"The available information," wrote Mr. Ramadan, shows that "the Jews withdrew 400 billion dollars from Lehman Brothers a couple of weeks before it collapsed," adding that the collapse of the brokerage house was of a piece with the events of September 11, "when thousands of Jews did not go to the WTC."

These examples are especially notable because they have nothing to do with Israel or Zionism. They expose the falsehood -- popular with prominent scholars like John Mearsheimer and Stephen Walt, authors of last year's best-selling book "The Israel Lobby" -- that hatred of Jews is not one of the great motivating factors in the Arab world's overall objections to Israel.

But these examples also raise a serious question about what passes for liberalism in the Arab world. Why bother listening to these voices on matters of economics -- much less politics, democracy or human rights -- if they also propagate hateful conspiracy theories?

There's another question: Over the past eight years, the United States has invested huge resources in attempting to bring democracy to the Middle East. But it's not clear whether that project will succeed as long as America's natural allies in the region remain themselves so profoundly irrational and illiberal.

What can be done? Here's a modest suggestion. The Egyptian state and the country's newspapers go out of their way to make a leper of any author who expresses even remote sympathy with Israel. Perhaps Western institutions could adopt a similar practice, refusing to invite to their various functions any editors who allow their pages to become Jew-hatred platforms. The cold shoulder alone might get these lunch-eaters to change their tune.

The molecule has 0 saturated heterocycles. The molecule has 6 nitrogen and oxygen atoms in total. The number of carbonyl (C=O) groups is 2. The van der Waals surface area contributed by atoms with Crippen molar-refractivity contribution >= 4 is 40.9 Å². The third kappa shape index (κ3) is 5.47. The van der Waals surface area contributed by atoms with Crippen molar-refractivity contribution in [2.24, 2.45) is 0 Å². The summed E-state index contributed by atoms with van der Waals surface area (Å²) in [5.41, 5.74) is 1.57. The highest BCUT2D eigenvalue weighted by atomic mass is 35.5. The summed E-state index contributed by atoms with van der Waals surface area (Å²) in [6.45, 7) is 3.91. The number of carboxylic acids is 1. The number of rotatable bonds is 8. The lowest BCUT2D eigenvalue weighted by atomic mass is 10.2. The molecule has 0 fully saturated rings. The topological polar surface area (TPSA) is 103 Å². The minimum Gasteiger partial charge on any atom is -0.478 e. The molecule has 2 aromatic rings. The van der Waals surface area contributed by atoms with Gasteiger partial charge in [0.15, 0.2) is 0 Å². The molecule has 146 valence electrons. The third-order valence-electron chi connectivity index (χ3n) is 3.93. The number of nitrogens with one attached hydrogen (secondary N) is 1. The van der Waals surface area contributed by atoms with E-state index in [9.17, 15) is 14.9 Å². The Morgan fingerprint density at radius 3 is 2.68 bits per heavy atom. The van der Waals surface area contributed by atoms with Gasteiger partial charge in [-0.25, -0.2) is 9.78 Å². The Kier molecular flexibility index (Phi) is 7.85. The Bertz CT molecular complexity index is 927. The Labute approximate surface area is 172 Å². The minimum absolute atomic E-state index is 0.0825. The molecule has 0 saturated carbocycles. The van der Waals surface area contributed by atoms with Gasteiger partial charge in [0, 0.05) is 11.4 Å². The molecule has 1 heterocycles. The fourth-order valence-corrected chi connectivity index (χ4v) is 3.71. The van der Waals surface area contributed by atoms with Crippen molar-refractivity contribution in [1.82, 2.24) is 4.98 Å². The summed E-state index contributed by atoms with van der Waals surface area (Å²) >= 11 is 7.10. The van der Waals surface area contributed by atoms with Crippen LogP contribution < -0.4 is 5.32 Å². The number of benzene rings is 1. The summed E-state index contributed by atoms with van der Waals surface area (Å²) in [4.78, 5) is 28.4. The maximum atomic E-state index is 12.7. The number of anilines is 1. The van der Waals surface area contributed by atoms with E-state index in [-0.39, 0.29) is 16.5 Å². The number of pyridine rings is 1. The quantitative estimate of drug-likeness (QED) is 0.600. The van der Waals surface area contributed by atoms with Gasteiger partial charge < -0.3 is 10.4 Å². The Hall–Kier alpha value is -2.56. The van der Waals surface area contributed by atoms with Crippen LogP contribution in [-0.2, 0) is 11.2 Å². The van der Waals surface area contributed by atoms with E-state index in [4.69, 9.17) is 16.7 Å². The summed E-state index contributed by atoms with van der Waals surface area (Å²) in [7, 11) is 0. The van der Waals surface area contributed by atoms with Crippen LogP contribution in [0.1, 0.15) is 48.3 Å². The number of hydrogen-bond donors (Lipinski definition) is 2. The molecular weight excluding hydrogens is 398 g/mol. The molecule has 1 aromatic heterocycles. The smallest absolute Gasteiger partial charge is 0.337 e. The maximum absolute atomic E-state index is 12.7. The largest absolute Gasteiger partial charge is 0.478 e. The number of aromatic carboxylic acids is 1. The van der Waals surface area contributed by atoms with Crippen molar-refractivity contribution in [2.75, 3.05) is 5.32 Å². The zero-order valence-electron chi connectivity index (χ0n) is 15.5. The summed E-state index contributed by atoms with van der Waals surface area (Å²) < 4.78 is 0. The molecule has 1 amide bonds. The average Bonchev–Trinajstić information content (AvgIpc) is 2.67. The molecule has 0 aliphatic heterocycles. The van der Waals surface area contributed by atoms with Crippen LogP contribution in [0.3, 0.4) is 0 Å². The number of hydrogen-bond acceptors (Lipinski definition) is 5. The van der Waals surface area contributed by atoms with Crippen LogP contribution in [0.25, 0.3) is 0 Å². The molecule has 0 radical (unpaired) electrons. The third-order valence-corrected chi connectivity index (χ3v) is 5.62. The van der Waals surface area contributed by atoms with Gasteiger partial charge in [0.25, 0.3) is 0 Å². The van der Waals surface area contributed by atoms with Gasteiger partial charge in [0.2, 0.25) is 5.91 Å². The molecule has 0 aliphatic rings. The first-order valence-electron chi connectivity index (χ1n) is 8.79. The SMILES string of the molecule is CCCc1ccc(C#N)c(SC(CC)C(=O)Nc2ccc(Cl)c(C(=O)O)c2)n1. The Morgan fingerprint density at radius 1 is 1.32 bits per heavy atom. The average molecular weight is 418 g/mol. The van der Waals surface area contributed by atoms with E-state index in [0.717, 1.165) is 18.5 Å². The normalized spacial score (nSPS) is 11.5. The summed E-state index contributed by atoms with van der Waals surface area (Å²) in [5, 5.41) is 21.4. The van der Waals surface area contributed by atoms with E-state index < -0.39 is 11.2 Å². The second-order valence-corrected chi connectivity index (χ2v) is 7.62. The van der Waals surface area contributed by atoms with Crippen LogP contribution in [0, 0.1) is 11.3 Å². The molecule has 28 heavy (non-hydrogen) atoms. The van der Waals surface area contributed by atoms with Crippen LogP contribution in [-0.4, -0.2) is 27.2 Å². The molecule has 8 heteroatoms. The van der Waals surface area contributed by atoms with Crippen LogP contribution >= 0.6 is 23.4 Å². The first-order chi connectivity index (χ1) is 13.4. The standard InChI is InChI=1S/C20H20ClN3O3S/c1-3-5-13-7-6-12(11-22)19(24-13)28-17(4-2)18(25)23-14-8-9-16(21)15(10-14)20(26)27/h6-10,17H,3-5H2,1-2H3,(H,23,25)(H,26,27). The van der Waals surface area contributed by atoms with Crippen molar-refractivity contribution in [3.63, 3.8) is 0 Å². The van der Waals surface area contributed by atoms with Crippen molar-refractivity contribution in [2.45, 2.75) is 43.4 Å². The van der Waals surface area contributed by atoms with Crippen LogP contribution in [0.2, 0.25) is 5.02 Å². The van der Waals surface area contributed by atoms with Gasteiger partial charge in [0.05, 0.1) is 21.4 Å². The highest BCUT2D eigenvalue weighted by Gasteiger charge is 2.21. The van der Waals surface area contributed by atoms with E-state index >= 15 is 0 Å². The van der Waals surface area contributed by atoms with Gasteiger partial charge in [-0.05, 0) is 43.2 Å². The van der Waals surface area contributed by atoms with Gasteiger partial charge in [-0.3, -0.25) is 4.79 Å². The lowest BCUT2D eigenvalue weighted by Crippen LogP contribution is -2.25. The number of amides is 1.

Political correctness is most pervasive in universities and colleges but I rarely report the incidents concerned here as I have a separate blog for educational matters.

American "liberals" often deny being Leftists and say that they are very different from the Communist rulers of other countries. The only real difference, however, is how much power they have. In America, their power is limited by democracy. To see what they WOULD be like with more power, look at where they ARE already very powerful: in America's educational system -- particularly in the universities and colleges. They show there the same respect for free-speech and political diversity that Stalin did: None. So look to the colleges to see what the whole country would be like if "liberals" had their way. It would be a dictatorship.

For more postings from me, see TONGUE-TIED, GREENIE WATCH, OBAMA WATCH (2), EDUCATION WATCH INTERNATIONAL, FOOD & HEALTH SKEPTIC, GUN WATCH, SOCIALIZED MEDICINE, AUSTRALIAN POLITICS, DISSECTING LEFTISM, IMMIGRATION WATCH INTERNATIONAL and EYE ON BRITAIN. My Home Pages are here or here or here. Email me (John Ray) here. For readers in China or for times when is playing up, there is a mirror of this site here.